Chagas disease (American trypanosomiasis) afflicts central and southern America, with cases reported as
far north as Texas, Oklahoma, and California. It is the 4th leading cause of death in Latin America, with
43,000 deaths per year worldwide. Chagas disease threatens 100 million people in twenty-one countries. An
infected woman can pass Chagas disease to her baby during pregnancy, at delivery, or while breastfeeding.

The Chagas disease is caused by infection of the parasite Trypanosoma cruzi. The parasite is related to the
African trypanosome that causes sleeping sickness. Since T. Cruzi's discovery by Dr. Carlos Chagas in
1909, very few people outside of Latin America even know about it. Most of worldwide efforts to control
infectious diseases have been focused on HIV/AIDS, tuberculosis, and malaria to the neglection of Chagas
disease.

Chagas is a vector-borne disease, so the parasite must hitch a ride with an insect to get from one host to
another. The 3 most important carriers of the disease are the insects: Triatoma infestans, Rhodnius prolixus,
and Triatoma dimidiata. These insects have domesticated themselves to live with humans, biting them and
thus transmitting the T. cruzi parasite. Their adaptation to the human habitat which offers abundant food (eg,
blood of humans, domestic animals, associated rodents) and hiding places in cracks and crevices in walls
made of dried mud, adobe, and thatched roofs, define their role as a vector to spread Chagas disease.

The insects transmit the parasite through its feces which it leaves near the site of a bite. These insects are
also known as the Kissing Bugs because they characteristically bite the eyelids, lips, ear or nose of victims. A
person bitten by their eye will usually see it swell; known as Romaña's Sign.

The vector insects thrive where there is poverty or overcrowding. It is commonly found living in the walls and
fortifications of the houses. Migrating peasants often don't have the time or money to invest in a stable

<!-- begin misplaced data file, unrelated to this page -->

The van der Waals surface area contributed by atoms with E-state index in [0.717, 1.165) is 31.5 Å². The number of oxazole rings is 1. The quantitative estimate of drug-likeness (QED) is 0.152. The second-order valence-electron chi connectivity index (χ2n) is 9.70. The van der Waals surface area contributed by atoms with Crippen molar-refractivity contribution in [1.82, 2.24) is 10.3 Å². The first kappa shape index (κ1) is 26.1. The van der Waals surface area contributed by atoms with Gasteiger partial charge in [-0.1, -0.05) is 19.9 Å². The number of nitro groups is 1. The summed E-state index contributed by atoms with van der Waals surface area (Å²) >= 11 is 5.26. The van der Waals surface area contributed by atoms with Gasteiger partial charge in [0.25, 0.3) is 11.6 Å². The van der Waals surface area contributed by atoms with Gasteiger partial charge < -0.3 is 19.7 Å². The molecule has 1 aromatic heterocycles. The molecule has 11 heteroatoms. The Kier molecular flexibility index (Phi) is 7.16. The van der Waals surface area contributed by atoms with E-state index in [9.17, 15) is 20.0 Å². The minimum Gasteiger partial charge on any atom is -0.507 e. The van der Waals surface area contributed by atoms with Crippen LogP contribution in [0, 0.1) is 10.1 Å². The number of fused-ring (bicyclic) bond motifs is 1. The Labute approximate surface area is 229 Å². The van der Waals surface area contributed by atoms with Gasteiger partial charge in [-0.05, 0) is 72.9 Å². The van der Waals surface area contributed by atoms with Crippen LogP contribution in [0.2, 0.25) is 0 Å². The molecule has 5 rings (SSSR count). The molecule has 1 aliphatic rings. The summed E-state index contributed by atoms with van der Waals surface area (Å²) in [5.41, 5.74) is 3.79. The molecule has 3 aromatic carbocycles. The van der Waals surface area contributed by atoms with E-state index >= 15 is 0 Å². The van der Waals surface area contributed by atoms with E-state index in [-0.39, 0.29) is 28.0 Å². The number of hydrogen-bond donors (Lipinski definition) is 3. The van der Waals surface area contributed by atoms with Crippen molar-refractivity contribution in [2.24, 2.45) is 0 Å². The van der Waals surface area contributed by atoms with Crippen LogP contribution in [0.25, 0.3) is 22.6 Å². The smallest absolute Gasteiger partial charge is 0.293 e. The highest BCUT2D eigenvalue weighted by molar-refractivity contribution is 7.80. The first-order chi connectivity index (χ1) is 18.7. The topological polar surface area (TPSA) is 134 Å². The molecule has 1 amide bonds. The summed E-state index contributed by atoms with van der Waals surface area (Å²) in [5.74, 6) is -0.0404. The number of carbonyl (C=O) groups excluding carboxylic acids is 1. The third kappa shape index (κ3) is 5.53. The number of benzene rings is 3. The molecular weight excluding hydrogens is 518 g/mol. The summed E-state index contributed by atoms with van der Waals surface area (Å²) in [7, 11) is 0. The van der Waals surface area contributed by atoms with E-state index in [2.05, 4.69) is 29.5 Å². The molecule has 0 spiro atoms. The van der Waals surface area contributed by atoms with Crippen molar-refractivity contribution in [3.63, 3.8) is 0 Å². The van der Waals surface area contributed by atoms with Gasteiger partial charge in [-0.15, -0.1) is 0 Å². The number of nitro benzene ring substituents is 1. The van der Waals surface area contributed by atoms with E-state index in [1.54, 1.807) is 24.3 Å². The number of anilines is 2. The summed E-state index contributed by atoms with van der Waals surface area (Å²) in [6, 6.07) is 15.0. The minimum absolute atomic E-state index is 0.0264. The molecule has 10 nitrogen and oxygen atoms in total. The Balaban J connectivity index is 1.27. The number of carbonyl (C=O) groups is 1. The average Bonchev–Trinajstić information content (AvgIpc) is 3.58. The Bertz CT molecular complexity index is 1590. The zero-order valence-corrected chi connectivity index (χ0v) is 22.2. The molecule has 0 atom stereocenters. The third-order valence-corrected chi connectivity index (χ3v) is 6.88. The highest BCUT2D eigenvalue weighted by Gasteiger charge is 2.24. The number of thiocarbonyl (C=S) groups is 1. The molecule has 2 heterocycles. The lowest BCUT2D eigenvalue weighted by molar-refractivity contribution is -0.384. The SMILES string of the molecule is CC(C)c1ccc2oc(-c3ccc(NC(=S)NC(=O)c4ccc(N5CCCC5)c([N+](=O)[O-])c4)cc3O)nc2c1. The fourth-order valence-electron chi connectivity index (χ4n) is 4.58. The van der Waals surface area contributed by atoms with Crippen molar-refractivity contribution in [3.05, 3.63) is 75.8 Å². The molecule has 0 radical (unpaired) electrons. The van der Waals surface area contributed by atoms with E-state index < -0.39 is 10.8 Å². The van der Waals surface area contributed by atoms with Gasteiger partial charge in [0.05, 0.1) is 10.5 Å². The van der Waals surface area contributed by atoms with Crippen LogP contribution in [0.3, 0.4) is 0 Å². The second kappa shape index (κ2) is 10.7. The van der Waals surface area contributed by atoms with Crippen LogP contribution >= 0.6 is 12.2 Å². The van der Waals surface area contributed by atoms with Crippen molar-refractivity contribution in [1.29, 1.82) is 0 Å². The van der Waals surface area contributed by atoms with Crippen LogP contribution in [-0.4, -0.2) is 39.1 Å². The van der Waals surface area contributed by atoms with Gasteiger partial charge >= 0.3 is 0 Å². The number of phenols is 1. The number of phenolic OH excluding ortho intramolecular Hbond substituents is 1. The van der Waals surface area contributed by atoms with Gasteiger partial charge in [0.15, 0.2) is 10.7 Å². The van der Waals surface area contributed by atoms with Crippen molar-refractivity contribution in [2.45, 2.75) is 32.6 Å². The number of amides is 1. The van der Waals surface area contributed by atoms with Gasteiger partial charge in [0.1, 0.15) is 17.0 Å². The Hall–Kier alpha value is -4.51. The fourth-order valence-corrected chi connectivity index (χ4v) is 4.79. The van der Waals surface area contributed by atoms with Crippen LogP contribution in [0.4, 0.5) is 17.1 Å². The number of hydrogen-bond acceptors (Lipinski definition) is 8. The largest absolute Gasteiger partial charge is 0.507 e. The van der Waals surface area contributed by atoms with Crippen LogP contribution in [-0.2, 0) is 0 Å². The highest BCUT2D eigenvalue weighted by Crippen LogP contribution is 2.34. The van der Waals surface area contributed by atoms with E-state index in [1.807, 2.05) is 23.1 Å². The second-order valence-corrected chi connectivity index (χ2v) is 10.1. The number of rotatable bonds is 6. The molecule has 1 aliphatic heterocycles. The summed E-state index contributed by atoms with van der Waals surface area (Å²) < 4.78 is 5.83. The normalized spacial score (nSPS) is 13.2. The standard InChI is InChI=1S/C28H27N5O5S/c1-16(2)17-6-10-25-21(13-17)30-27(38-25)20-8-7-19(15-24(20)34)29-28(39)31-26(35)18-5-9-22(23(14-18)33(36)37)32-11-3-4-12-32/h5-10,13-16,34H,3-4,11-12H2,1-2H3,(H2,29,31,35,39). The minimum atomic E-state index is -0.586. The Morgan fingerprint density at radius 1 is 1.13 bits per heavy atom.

home. They construct temporary homes made of refuse as they move to earn a living. These shacks easily
become infested with the insect. When peasant families settle in an area to build a house, they often cut
down brush from the area. This forces Rhodnius out of nests where they feed upon birds and rodents.
Overpopulation has depleted the buffer zone between humans and wildlife, causing more of the insect
vectors to adapt to life in cities and houses.

The U.S has 16 species of triatoma (kissing bugs) in the US, some as far north as Kentucky. Infected
immigrants may provide a meal for the insects, causing a Chagas outbreak in the U.S. Patients with heart
ailments but no known risk factors for having it, may actually be infected with Chagas.

Chagas has also been spread to regions ourside its native habitat due to Latin American countries being
major exporters of blood and organs. Some measures are being taken to curb the infection of Latin
America's blood supply, but still tens of thousands of infections take place due to contaminated blood and
organ transplants. Travelers to infected regions can should stay at well-constructed hotels and houses, eat
well-prepared food, and wear insect repellent.

Chagas disease often present itself in 3 stages. After the initial infection, the person has Acute symptoms,
with possible swelling of eyes, fever, fatigue, swollen lymph glands, rash, loss of appetitie , diarhhea. Small
children may suffer chronic swelling of the brain. Usually these symptoms last 4-8 weeks and then disapear,
with or without treatment. The intermidiate stage is usually symptom free.Ten to twenty years after being
infected, people may develop the most serious symptoms of Chagas disease. Cardiac problems, including an
enlarged heart, altered heart rate or rhythm, heart failure, or cardiac arrest are symptoms of the chronic
stages of the disease. Chagas disease can also lead to enlargement of parts of the digestive tract, which
result in severe constipation or problems with swallowing. The majority of infected people do not show
symptoms until the chronic stage. Medication is most effective when administered during the acute stage of
infection.

Rapid diagnostic tests are needed to help identify those who may have the disease. The drugs usually used
to combat T. cruzi are extremely toxic and dangerous to use. There are no absolute cures. Raising the
education of people in areas affected by Chagas is important. In some afflicted areas, the people believe that
the insect is a omen of fertility, and no connection is made between the bite of the insect and the sick
members of the household.